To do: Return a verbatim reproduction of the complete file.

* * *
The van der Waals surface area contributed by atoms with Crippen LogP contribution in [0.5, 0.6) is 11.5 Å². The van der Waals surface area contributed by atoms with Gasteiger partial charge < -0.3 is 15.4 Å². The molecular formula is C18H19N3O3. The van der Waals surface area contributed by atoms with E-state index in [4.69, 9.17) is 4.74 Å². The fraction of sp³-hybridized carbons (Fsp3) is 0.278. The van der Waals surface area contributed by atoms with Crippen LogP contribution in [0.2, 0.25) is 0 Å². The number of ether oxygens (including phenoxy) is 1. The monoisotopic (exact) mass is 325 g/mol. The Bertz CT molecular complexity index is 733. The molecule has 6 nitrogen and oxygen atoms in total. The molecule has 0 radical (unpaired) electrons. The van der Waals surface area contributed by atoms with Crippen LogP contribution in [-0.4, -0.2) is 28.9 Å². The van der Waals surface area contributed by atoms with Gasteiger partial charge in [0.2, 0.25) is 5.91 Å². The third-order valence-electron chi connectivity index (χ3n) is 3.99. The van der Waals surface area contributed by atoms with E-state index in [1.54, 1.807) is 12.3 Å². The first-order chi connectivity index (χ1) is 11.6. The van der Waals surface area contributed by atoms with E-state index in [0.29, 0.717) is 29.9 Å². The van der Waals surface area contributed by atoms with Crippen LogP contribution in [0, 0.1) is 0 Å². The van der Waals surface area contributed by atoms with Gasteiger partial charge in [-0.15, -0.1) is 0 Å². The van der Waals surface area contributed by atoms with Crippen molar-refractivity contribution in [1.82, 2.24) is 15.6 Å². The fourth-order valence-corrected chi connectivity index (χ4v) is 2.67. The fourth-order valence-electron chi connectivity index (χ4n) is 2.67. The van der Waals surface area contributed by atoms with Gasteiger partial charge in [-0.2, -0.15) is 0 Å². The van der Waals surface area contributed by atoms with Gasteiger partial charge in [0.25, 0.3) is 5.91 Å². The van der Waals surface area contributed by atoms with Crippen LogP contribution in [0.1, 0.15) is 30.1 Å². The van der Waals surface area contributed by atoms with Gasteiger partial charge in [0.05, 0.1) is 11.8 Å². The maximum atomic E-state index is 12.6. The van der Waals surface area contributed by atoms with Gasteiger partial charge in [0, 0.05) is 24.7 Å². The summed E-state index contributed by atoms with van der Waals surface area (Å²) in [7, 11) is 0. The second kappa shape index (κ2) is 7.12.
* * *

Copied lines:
The van der Waals surface area contributed by atoms with Crippen LogP contribution in [0.5, 0.6) is 11.5 Å². The van der Waals surface area contributed by atoms with Gasteiger partial charge < -0.3 is 15.4 Å². The molecular formula is C18H19N3O3. The van der Waals surface area contributed by atoms with E-state index in [4.69, 9.17) is 4.74 Å². The fraction of sp³-hybridized carbons (Fsp3) is 0.278. The van der Waals surface area contributed by atoms with Crippen LogP contribution in [0.2, 0.25) is 0 Å². The number of ether oxygens (including phenoxy) is 1. The monoisotopic (exact) mass is 325 g/mol. The Bertz CT molecular complexity index is 733. The molecule has 6 nitrogen and oxygen atoms in total. The molecule has 0 radical (unpaired) electrons. The van der Waals surface area contributed by atoms with Crippen LogP contribution in [-0.4, -0.2) is 28.9 Å². The van der Waals surface area contributed by atoms with Gasteiger partial charge in [0.2, 0.25) is 5.91 Å². The third-order valence-electron chi connectivity index (χ3n) is 3.99. The van der Waals surface area contributed by atoms with E-state index in [1.54, 1.807) is 12.3 Å². The first-order chi connectivity index (χ1) is 11.6. The van der Waals surface area contributed by atoms with E-state index in [0.29, 0.717) is 29.9 Å². The van der Waals surface area contributed by atoms with Crippen LogP contribution in [0, 0.1) is 0 Å². The van der Waals surface area contributed by atoms with Gasteiger partial charge in [-0.15, -0.1) is 0 Å². The van der Waals surface area contributed by atoms with Crippen molar-refractivity contribution in [1.82, 2.24) is 15.6 Å². The fourth-order valence-corrected chi connectivity index (χ4v) is 2.67. The fourth-order valence-electron chi connectivity index (χ4n) is 2.67. The van der Waals surface area contributed by atoms with Gasteiger partial charge in [-0.2, -0.15) is 0 Å². The van der Waals surface area contributed by atoms with Gasteiger partial charge in [0.25, 0.3) is 5.91 Å². The van der Waals surface area contributed by atoms with Crippen LogP contribution in [0.1, 0.15) is 30.1 Å². The van der Waals surface area contributed by atoms with Gasteiger partial charge in [0.05, 0.1) is 11.8 Å². The maximum atomic E-state index is 12.6. The van der Waals surface area contributed by atoms with Gasteiger partial charge in [0, 0.05) is 24.7 Å². The summed E-state index contributed by atoms with van der Waals surface area (Å²) in [7, 11) is 0. The second kappa shape index (κ2) is 7.12.